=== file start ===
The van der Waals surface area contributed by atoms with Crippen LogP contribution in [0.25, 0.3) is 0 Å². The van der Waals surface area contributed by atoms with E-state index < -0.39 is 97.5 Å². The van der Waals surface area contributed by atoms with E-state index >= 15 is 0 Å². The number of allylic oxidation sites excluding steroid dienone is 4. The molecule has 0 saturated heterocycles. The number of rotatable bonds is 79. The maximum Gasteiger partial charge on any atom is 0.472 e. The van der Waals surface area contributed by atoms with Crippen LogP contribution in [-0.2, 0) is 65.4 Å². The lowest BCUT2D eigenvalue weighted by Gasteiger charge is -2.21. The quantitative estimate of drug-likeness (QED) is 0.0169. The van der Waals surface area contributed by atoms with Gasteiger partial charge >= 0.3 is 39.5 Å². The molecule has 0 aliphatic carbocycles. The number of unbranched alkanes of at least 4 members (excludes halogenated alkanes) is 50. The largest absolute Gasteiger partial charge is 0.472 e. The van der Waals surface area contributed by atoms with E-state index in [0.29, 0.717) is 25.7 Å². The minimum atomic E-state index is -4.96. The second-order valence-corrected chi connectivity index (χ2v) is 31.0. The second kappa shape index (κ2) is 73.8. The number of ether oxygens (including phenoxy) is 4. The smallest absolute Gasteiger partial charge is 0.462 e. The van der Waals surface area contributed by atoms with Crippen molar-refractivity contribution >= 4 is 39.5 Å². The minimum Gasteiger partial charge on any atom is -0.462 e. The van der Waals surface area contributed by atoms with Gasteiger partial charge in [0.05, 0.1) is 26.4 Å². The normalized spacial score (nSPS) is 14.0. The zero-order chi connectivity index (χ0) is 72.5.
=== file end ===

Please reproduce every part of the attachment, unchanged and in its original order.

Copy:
The van der Waals surface area contributed by atoms with Crippen LogP contribution in [0.25, 0.3) is 0 Å². The van der Waals surface area contributed by atoms with E-state index < -0.39 is 97.5 Å². The van der Waals surface area contributed by atoms with E-state index >= 15 is 0 Å². The number of allylic oxidation sites excluding steroid dienone is 4. The molecule has 0 saturated heterocycles. The number of rotatable bonds is 79. The maximum Gasteiger partial charge on any atom is 0.472 e. The van der Waals surface area contributed by atoms with Crippen LogP contribution in [-0.2, 0) is 65.4 Å². The lowest BCUT2D eigenvalue weighted by Gasteiger charge is -2.21. The quantitative estimate of drug-likeness (QED) is 0.0169. The van der Waals surface area contributed by atoms with Gasteiger partial charge >= 0.3 is 39.5 Å². The molecule has 0 aliphatic carbocycles. The number of unbranched alkanes of at least 4 members (excludes halogenated alkanes) is 50. The largest absolute Gasteiger partial charge is 0.472 e. The van der Waals surface area contributed by atoms with E-state index in [0.29, 0.717) is 25.7 Å². The minimum atomic E-state index is -4.96. The second-order valence-corrected chi connectivity index (χ2v) is 31.0. The second kappa shape index (κ2) is 73.8. The number of ether oxygens (including phenoxy) is 4. The smallest absolute Gasteiger partial charge is 0.462 e. The van der Waals surface area contributed by atoms with Crippen molar-refractivity contribution >= 4 is 39.5 Å². The minimum Gasteiger partial charge on any atom is -0.462 e. The van der Waals surface area contributed by atoms with Gasteiger partial charge in [0.05, 0.1) is 26.4 Å². The normalized spacial score (nSPS) is 14.0. The zero-order chi connectivity index (χ0) is 72.5.